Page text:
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ITALIAN TRADITIONS

EXPLAINED: Why are Italians angry at streaming platform DAZN?

The latest controversy to affect Italy, eliciting reactions from everyone from football fans to politicians, involves the streaming platform DAZN. Here's what's going on.

EXPLAINED: Why are Italians angry at streaming platform DAZN?
Inter Milan's Argentinian forward Lautaro Martinez reacts after missing a goal opportunity during the Italian Serie A football match between Lecce and Inter on August 13, 2022. (Photo by Vincenzo PINTO / AFP)

If you want to anger an Italian, one sure way is to take away their football games. This is exactly what happened on Sunday evening when the streaming platform DAZN logged users off just before the Serie A matches.

The bug couldn’t have come at a worse time.

The streaming platform has exclusive rights to the Italian first league, Serie A, and earlier this year announced a €29.99 monthly subscription and stricter rules limiting device access and blocking simultaneous viewing from different locations in an effort to curb “piracy”.

This is the first round of Serie A football matches since the new prices came in on DAZN. The championship is also coming back during the summer holidays when most Italians are home ready to watch their calcio, as Italians call soccer

READ ALSO: Italian word of the day: ‘Azzurro’

Many have complained that the new high prices come with a lousy service, with Sunday’s “blackout” only the most recent example. Users were given “emergency links” to log in, but many complained they could still not access the programme.

Politicians join the aggravation

Not only did the hashtag #DAZN go up the list of Italy’s trending topics (and it still holds a premium spot over there), but the dispute became political.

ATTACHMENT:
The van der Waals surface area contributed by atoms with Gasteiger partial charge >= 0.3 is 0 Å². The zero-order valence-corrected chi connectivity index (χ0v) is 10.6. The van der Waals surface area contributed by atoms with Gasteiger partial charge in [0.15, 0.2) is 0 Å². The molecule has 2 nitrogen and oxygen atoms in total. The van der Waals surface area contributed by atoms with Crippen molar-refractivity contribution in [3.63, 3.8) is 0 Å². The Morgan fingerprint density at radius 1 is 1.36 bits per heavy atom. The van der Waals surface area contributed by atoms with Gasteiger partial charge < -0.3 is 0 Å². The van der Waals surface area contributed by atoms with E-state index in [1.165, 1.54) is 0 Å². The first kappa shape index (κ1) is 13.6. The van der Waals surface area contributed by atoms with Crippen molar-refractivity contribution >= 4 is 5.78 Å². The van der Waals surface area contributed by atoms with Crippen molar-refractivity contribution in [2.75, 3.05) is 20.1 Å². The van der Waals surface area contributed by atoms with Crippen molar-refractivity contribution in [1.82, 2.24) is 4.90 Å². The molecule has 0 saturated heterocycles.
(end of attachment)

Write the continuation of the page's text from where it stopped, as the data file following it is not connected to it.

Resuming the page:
The country’s Democratic Party (PD) said: “tens of thousands of citizens have paid for a service in advance and now suffer with a shameful disservice, in almost all parts of Italy, for the problems with DAZN Italy”.

The party called on Agcom, the regulator and competition authority for the communication industries, and Serie A to intervene.

Politicians from all political spectrums have commented on the issue, including Carlo Calenda, Matteo Salvini (Lega), and Maurizio Gasparri (Forza Italia). Football players such as Daniele de Rossi and other Italian celebrities also complained about the lack of service.

READ ALSO: Home entertainment: a quick guide to video streaming, VPNs and audiobooks

On Sunday evening, the streaming service released a statement, later deleted, recognising the connection issues. “Some users are currently experiencing access issues on our platform. We are working hard to find a solution as soon as possible and apologise for the inconvenience.”, the company said.

What will happen now?

Most of the politicians said they would bring the problems to parliament or Italy’s communication regulator. The main issue is DAZN’s exclusivity rights to Italian football.

The problems will likely influence future decisions on who has the rights to show the games – with broadcaster Sky, which used to have broadcast rights to the matches, looking into getting back on the field.

Of course, nothing is certain yet, and at least for this season, DAZN will continue to transmit games to its subscribers.

One thing seems to be sure, though: If there is one issue that can unite all Italians, it is football.

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WHAT CHANGES IN ITALY

What changes about life in Italy in October 2022

From energy bill changes to the start of ski season and a (possible) new government, here's what changes in Italy in October.

What changes about life in Italy in October 2022

End of face mask rules – As of Friday, September 30th, face masks will no longer be required on Italian public transport (buses, trains, trams, ferries, etc.). 

The mask mandate was originally meant to lapse on June 15th but it had been extended by outgoing health minister Roberto Speranza after an uptick in infections at the beginning of the summer.

Friday will also mark the end of mask-wearing requirements for those accessing healthcare facilities or care homes, whether they be visitors, patients or staff. 

Although mask requirements have been lifted, staff and visitors will still have to produce a valid ‘super green pass’ – i.e. a health pass certifying that the holder has been fully vaccinated against or has recovered from Covid-19 – to access the above-mentioned facilities.